Wow, that's hilarious. One of the ut comments has the list of songs.
The only popular song i know which has a different beat is "money" fromp pink floyd, which is a 7/4 and sounds good. So it is possible to use at least this new time signature.
That being said, there are far more examples of pop music outside 4/4, 3/4 and the western scale out there than just Time by Pink Floyd. To give some of my favourite examples...
Alice In Chains - Them Bones (I believe this is in 5/4):
Perfume - Polyrhythm:
The Marty Friedman cover is pretty good rock interpretation if you don't like J-Pop:
Dream Theater - Learning To Live:
To get an idea of the time signatures involved in Learning To Live:
I wonder if we'll allow some African cross-rhythms in this boxset. If we did I'd suggest Foolish Harp/Waerera by The Bhundu Boys:
(Rush, La Villa Strangiato live)
In fairness, "listening" music and dance music are different beasts, though (and rightly so). This ain't dance music.
And then there's Take Five by Dave Brubeck that I think even some of the younger people still recognise.
Actually maybe this just shows I'm an old fart
Non-conventional time signatures are much more difficult though, because then everyone has to learn how to dance differently. Unless you're Bulgarian: https://www.youtube.com/watch?v=ESGWuxnDbXs
Many more play with the 8-bar structure.
But don't hold your breath for oriental tuning. I don't see any reason why that would ever catch on. ick.
I can understand your personal preference. That said, I think the ear is more adaptable than you might think, I've found myself enjoying music that employs microtones. To give one example, here's some Turkish music played on microtonal guitar:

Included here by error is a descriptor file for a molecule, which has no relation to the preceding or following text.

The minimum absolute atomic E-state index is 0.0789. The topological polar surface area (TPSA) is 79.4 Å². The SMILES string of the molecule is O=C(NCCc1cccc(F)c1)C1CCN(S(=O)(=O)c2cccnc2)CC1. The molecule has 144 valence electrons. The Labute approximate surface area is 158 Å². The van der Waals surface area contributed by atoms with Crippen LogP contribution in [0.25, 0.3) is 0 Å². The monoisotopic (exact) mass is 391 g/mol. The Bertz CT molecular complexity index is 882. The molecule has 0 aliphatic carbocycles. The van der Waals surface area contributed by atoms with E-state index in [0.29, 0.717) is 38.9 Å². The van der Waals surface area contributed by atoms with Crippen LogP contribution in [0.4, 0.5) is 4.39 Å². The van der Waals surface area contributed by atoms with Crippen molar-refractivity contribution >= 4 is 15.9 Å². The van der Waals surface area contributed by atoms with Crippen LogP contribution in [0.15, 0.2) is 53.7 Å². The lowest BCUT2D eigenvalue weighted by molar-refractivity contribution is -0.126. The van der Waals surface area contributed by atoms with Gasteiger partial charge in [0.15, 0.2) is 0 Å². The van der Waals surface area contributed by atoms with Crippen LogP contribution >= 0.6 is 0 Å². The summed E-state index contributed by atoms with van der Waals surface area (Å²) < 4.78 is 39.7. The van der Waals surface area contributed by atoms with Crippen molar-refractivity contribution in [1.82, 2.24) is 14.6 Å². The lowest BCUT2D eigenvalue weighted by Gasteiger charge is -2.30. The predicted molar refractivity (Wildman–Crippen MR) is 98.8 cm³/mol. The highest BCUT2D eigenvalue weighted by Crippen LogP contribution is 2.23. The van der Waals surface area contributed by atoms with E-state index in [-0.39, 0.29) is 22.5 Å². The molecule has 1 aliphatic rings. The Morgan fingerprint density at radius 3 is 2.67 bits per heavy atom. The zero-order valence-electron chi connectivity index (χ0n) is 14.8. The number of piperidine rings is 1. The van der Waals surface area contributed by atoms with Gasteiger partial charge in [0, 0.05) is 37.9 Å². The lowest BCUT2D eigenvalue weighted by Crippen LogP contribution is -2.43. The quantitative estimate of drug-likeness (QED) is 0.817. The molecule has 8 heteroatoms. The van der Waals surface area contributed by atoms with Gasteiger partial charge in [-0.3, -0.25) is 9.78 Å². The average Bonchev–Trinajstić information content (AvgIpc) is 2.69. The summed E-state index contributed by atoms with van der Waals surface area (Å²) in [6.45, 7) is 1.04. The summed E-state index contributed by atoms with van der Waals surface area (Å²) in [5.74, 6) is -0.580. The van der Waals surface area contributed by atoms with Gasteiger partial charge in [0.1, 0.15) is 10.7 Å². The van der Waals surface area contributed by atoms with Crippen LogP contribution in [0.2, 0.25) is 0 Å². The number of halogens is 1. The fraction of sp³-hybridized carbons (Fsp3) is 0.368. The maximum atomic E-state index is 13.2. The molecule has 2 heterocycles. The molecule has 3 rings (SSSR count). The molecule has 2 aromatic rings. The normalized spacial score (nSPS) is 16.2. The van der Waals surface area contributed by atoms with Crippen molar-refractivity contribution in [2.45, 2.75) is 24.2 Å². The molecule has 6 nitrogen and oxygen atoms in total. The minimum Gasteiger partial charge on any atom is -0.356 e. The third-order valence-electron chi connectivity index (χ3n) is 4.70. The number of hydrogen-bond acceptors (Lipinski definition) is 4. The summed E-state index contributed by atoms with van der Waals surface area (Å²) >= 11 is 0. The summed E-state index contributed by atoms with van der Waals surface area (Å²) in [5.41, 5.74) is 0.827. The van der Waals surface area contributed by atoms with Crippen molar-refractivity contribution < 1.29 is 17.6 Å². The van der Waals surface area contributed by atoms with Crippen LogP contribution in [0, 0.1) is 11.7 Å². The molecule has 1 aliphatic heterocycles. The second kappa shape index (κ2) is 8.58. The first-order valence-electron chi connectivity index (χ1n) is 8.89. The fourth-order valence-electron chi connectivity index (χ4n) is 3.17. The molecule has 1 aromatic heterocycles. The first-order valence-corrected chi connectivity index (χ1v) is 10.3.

As another example, honky-tonk piano can be out of tune compared to standard piano tuning:
There's also been some Eastern influence on the vocals of Western singers. For example, Jeff Buckley talked of being inspired by the Sufi singer Nusrat Fateh Ali Khan. Here's Jeff Buckley covering a Nusrat Fateh Ali Khan song:
There's a reason no one but Sting plays it.
Jazz has been doing much more ambitious things for decades now, it's scary to see how long it can take for "mainstream" to cacth up..
You are really missing the point of music. Music isn't something that only reaches its pinnacle when it's at its most complex. Technical excellence isn't the high watermark of great music. The only thing that matters in music is how it makes you feel.
Also, simplicity can be deceptive. Take a listen to this k.d. lang song:
Listen to how natural her vocal sounds, how well it fits the song and the lyrics, how she varies her vocals based on what she's singing. Skill with phrasing is the hardest to teach because it comes with musical awareness, but when you listen to someone with great phrasing it can bring a whole piece of music to life.
So instead of talking about what music "should be", share what you enjoy, and not just what you enjoy on an intellectual level, what you enjoy for what it conjures within you. What music do you enjoy?
now, if pop music was vibrant and renewing itself constantly, i wouldn't have said anything, but as OP shows, it is kind of dying artisticaly..